6.1.6. Public key parameters generation and quality checking34
          6.1.7. Key usage purposes (as per X.509 v3 key usage field)34
       6.2. Private Key Protection and Cryptographic Module Engineering
       Controls......................................................34
          6.2.1. Cryptographic module standards and controls.........34
          6.2.2. Private key (n out of m) multi-person control.......34
          6.2.3. Private key escrow..................................35
          6.2.4. Private key backup..................................35
          6.2.5. Private key archival [OMITTED]......................35
          6.2.6. Private key transfer into or from a cryptographic
          module [OMITTED]...........................................35
          6.2.7. Private key storage on cryptographic module [OMITTED]35
          6.2.8. Method of activating private key [OMITTED]..........35
          6.2.9. Method of deactivating private key [OMITTED]........35
          6.2.10. Method of destroying private key [OMITTED].........35
          6.2.11. Cryptographic Module Rating [OMITTED]..............35
       6.3. Other aspects of key pair management.....................35
          6.3.1. Public key archival.................................35
          6.3.2. Certificate operational periods and key pair usage
          periods....................................................35
       6.4. Activation data [OMITTED]................................36
          6.4.1. Activation data generation and installation [OMITTED]36
          6.4.2. Activation data protection [OMITTED]................36
          6.4.3. Other aspects of activation data [OMITTED]..........36
       6.5. Computer security controls...............................36
          6.5.1. Specific computer security technical requirements
          [OMITTED]..................................................36
          6.5.2. Computer security rating [OMITTED]..................36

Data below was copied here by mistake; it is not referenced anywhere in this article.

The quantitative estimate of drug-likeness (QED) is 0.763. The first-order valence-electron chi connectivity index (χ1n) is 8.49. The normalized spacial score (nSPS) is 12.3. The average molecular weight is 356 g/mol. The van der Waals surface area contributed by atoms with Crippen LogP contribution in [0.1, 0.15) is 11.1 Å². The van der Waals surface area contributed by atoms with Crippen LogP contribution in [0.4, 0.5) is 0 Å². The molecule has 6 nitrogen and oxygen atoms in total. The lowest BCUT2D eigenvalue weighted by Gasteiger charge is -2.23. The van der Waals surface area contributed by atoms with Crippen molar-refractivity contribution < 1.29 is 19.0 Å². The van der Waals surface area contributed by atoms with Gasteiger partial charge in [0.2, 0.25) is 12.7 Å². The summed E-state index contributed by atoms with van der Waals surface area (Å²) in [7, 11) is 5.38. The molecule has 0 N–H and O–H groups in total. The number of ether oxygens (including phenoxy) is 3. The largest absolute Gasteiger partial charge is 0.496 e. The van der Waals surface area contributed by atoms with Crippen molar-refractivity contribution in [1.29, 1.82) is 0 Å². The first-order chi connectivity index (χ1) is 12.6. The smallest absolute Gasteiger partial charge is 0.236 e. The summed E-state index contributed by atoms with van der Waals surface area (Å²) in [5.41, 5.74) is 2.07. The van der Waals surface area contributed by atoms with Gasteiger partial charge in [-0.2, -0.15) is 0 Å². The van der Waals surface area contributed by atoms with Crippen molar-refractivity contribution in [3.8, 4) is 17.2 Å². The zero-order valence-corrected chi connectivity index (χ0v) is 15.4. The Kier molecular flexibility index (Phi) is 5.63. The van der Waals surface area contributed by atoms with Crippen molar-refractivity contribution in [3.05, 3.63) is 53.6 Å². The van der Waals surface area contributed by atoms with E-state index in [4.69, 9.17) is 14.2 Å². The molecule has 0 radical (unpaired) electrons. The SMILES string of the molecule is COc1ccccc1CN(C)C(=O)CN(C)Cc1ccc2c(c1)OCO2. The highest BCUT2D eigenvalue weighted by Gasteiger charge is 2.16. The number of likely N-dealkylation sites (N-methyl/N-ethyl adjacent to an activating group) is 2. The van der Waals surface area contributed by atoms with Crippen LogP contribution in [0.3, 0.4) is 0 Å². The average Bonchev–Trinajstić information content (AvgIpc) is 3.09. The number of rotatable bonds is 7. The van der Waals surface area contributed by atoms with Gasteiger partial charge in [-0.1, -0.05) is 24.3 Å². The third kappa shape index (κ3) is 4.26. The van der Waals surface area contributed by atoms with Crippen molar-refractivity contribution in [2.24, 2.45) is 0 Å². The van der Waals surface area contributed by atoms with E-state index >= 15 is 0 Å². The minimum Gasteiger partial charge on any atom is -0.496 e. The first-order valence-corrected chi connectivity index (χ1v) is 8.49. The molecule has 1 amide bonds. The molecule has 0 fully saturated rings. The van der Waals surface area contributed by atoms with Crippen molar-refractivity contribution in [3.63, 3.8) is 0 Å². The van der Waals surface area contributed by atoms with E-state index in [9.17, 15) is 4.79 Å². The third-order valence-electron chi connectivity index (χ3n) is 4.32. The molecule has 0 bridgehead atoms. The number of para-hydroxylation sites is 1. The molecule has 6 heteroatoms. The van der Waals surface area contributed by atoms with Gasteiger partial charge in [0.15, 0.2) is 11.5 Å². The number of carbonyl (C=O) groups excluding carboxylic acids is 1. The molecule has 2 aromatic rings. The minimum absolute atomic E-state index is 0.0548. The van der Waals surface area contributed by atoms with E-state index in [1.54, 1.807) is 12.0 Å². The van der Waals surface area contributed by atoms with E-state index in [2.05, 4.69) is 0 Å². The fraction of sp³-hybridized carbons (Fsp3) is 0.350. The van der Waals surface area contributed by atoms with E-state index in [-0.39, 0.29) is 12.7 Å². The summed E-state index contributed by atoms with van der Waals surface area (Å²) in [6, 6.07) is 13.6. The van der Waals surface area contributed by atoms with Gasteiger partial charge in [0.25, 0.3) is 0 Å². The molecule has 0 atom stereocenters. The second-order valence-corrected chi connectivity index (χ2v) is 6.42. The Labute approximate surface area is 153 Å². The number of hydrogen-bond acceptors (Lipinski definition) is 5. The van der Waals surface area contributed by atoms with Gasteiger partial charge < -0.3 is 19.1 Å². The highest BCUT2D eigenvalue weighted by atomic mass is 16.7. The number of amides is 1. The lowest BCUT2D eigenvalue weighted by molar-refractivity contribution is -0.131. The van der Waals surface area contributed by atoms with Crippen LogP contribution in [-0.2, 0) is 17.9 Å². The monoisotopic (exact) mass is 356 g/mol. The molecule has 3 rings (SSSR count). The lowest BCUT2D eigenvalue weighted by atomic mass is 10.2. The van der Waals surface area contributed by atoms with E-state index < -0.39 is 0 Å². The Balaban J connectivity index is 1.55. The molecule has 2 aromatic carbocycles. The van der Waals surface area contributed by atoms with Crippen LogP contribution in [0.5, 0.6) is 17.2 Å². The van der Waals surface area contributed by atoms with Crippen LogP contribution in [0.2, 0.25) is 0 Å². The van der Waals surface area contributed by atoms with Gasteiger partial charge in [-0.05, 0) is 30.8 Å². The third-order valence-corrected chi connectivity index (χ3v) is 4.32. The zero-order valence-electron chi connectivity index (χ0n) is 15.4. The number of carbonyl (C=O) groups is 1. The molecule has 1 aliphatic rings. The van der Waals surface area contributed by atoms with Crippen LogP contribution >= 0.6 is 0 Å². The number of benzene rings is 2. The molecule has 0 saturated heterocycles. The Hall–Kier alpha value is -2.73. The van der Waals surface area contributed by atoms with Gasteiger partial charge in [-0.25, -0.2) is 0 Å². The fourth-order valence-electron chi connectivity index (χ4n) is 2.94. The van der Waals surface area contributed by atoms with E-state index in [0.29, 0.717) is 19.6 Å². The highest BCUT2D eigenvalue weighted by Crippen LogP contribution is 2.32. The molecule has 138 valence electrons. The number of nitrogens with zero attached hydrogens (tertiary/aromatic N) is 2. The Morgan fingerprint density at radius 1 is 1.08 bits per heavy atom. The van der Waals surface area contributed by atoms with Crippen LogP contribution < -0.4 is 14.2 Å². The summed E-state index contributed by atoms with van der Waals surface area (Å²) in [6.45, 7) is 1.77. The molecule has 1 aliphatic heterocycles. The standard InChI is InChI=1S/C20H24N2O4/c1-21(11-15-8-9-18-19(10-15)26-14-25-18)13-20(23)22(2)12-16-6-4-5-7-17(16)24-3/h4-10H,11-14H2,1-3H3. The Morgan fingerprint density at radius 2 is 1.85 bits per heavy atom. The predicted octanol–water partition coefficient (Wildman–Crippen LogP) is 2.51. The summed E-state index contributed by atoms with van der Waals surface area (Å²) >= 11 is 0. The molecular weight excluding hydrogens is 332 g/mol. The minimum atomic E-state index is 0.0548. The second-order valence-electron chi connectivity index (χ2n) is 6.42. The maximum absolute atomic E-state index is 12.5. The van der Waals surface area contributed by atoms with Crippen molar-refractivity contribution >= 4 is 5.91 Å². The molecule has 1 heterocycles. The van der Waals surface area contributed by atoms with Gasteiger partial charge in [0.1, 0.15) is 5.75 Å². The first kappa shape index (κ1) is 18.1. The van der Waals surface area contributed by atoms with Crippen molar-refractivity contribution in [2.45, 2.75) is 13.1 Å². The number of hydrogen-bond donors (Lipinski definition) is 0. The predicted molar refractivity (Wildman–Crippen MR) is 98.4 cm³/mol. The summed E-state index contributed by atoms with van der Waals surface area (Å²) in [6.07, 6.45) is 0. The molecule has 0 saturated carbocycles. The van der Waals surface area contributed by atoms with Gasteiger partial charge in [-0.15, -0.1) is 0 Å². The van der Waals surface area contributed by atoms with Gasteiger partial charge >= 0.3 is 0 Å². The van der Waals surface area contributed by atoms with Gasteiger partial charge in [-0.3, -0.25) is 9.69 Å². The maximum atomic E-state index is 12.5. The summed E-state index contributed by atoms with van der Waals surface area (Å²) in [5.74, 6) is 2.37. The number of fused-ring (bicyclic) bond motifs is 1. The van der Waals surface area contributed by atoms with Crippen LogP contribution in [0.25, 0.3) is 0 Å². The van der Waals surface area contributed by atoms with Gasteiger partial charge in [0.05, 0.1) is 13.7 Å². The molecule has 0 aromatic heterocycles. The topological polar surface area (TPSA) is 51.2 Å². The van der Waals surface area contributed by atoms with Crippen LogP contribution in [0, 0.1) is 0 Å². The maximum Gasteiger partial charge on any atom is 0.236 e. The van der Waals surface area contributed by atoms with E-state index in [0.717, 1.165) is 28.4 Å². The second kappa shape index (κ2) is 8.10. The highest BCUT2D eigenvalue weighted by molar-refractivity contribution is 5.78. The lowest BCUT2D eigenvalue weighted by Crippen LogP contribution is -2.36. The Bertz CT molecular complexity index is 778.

6.6. Life cycle technical controls............................36
          6.6.1. System development controls.........................36
          6.6.2. Security management controls........................36
          6.6.3. Life cycle security controls........................36
       6.7. Network security controls................................36
       6.8. Time-stamping............................................36
    7. Certificate and CRL Profiles..................................37
       7.1. Certificate profile [OMITTED]............................37
          7.1.1. Version number(s) [OMITTED].........................37
          7.1.2. Certificate extensions [OMITTED]....................37


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          7.1.3. Algorithm object identifiers [OMITTED]..............37
          7.1.4. Name forms [OMITTED]................................37
          7.1.5. Name constraints [OMITTED]..........................37
          7.1.6. Certificate policy object identifier [OMITTED]......37
          7.1.7. Usage of Policy Constraints extension [OMITTED].....37
          7.1.8. Policy qualifiers syntax and semantics [OMITTED]....37
          7.1.9. Processing semantics for the critical Certificate
          Policies extension [OMITTED]...............................37
       7.2. CRL profile [OMITTED]....................................37
          7.2.1. Version number(s) [OMITTED].........................37
          7.2.2. CRL and CRL entry extensions [OMITTED]..............37
       7.3. OCSP profile [OMITTED]...................................37
          7.3.1. Version number(s) [OMITTED].........................37
          7.3.2. OCSP extensions [OMITTED]...........................37
    8. Compliance Audit And Other Assessments........................38
       8.1. Frequency or circumstances of assessment [OMITTED].......38
       8.2. Identity/qualifications of assessor [OMITTED]............38
       8.3. Assessor's relationship to assessed entity [OMITTED].....38
       8.4. Topics covered by assessment [OMITTED]...................38
       8.5. Actions taken as a result of deficiency [OMITTED]........38
       8.6   Communication of results [OMITTED]......................38
    9. Other Business And Legal Matters..............................39
       9.1. Fees.....................................................39
          9.1.1. Certificate issuance or renewal fees................39
          9.1.2. Fees for other services (if applicable).............39
          9.1.3. Refund policy.......................................39
          9.1.4. Fees for other services [OMITTED]...................39
          9.1.5. Refund policy [OMITTED].............................39
       9.2. Financial responsibility.................................39
          9.2.1. Insurance coverage..................................39
          9.2.2. Other assets [OMITTED]..............................39
          9.2.3. Insurance or warranty coverage for end-entities
          [OMITTED]..................................................39
       9.3. Confidentiality of business information..................39
          9.3.1. Scope of confidential information...................39